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Many of the visitors to Manhattan’s Madison Square Park on a beautiful afternoon this May were taking photos of three newly installed, massive, and brightly colored sculptures made of hand-knotted and painted nautical rope. Among the photographers, unknown to the rest of the crowd, was Orly Genger ’01, the sculptor who created Red, Yellow and Blue.

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Courtesy Orly Genger 
Sculptor Orly Genger and her assistants cleaned and knotted 1.4 million feet of nautical rope, forming strips that they stacked to make walls.
“It’s the first time I’m seeing people enjoy it, and this is very cool for me,” Genger said as she snapped pictures with her cell phone of a woman reclining in one of Yellow’s many curves. “This is really a pleasure. I made it for them.”

Genger is known for her large rope works (as well as some made of metal), which have been exhibited in such museums as New York City’s Whitney Museum of American Art and Museum of Modern Art, and San Francisco’s Museum of Modern Art. After she was commissioned several years ago to create the pieces for this summer’s installation, she says she “walked around the park and came up with the idea. One of the inspirations was to make spaces, rooms for people to stay in.”

The final installation, made up of three separate structures, seems literally to draw viewers in. Kids appeared to instinctively understand Genger’s intention as they raced around inside the smaller-scale Yellow, turning it into an urban playroom. Inside the high-walled Blue section, people sat quietly on the grass, reading, eating lunch, or napping in the spring sunshine. The enclosure felt like a formal garden fenced off by high hedges. “I’m told this has already turned into a make-out area for couples,” Genger said, laughing. In a section where several of the ropes trailed onto the ground, shoots of grass were already growing right into the sculpture.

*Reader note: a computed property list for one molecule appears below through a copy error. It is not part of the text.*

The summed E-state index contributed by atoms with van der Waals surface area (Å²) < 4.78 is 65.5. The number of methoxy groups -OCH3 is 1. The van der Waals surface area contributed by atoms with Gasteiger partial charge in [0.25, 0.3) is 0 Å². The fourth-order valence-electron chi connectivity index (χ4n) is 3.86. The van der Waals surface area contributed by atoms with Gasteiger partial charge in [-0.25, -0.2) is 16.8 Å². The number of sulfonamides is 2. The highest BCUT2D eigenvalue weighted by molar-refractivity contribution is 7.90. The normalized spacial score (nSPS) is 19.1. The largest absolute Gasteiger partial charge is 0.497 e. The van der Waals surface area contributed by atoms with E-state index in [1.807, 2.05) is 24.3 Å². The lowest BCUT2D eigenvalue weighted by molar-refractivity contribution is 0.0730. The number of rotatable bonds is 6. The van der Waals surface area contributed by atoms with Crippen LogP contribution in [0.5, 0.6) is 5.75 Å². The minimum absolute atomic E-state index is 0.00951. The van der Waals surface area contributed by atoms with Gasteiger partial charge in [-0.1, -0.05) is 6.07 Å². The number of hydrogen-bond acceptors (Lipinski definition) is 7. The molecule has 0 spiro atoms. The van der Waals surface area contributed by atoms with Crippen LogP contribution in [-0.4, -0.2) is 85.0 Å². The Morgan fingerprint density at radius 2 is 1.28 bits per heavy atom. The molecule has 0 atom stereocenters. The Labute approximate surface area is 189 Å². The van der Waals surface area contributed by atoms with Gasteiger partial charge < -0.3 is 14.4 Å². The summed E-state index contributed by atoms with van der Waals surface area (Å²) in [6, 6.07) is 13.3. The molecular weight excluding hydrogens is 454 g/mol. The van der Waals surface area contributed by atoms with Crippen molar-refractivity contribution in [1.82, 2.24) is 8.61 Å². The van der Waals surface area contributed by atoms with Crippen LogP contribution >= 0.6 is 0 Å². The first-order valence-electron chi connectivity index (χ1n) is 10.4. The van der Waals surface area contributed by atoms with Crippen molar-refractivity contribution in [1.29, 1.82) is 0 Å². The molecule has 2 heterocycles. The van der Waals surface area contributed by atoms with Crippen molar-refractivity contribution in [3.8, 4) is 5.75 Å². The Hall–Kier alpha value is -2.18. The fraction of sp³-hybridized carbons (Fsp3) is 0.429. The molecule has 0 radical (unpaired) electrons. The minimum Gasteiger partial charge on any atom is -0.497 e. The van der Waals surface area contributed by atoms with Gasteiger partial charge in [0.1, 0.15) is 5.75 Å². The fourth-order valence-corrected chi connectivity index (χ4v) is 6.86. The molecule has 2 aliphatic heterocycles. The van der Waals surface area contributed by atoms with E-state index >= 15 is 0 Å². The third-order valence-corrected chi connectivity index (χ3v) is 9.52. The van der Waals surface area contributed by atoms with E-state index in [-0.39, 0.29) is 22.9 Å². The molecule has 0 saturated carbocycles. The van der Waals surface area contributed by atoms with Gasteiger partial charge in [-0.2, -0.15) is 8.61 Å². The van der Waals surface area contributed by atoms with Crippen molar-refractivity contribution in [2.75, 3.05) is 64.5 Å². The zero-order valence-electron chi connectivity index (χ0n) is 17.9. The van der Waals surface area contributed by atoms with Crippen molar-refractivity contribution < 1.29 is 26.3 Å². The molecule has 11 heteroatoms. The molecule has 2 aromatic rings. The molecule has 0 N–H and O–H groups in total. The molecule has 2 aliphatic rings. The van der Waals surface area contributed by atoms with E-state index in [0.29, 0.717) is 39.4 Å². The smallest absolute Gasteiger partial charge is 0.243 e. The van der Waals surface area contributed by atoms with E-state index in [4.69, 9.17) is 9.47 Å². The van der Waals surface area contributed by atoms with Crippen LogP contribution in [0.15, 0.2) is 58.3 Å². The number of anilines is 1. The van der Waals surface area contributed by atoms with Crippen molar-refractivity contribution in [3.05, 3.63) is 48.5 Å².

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A visitor explores Blue, one of the outdoor rooms Genger created in Mantattan's Madison Square Park.
It took two-and-a-half years to complete the three installations, which are constructed from 1.4 million feet of rope originally used on lobster boats in Maine. The rope arrived at her Brooklyn studio “wet or frozen and with fish bones in it. It stunk and was very dirty,” Genger recalled with a shudder. After she and several assistants cleaned and dried the rope, the thick strands were primed on all sides, dried again, painted, and dried yet again (they required 3,500 gallons of paint). Then they were hand-crocheted into 100-foot-long strips. The artists didn’t wear gloves because they needed to feel the rope’s texture, and the work took a toll on their hands. “We were like boxers, with bandages on our knuckles and cuticles,” Genger said. “We’d knot all day and paint all night.”

Constructing the pieces in the park took eleven days, while Genger and her team stood on ladders layering the heavy strips onto tall pipes anchored onto metal footings. “It was like laying brick,” she said.

Genger grew up in Manhattan “always making art,” mostly drawings at first. At Brown she shifted to sculpture. “Brown was very nurturing,” she recalls. “It gave me space to play, experiment, and feel safe.” In addition to her metal and rope sculptures, she has also designed a line of jewelry made of—what else?—brightly colored knotted rope and metal.

Red, Yellow and Blue will be in New York City's Madison Square Park through September. In October it moves to the deCordova Sculpture Park and Museum, Lincoln, Massachusetts.





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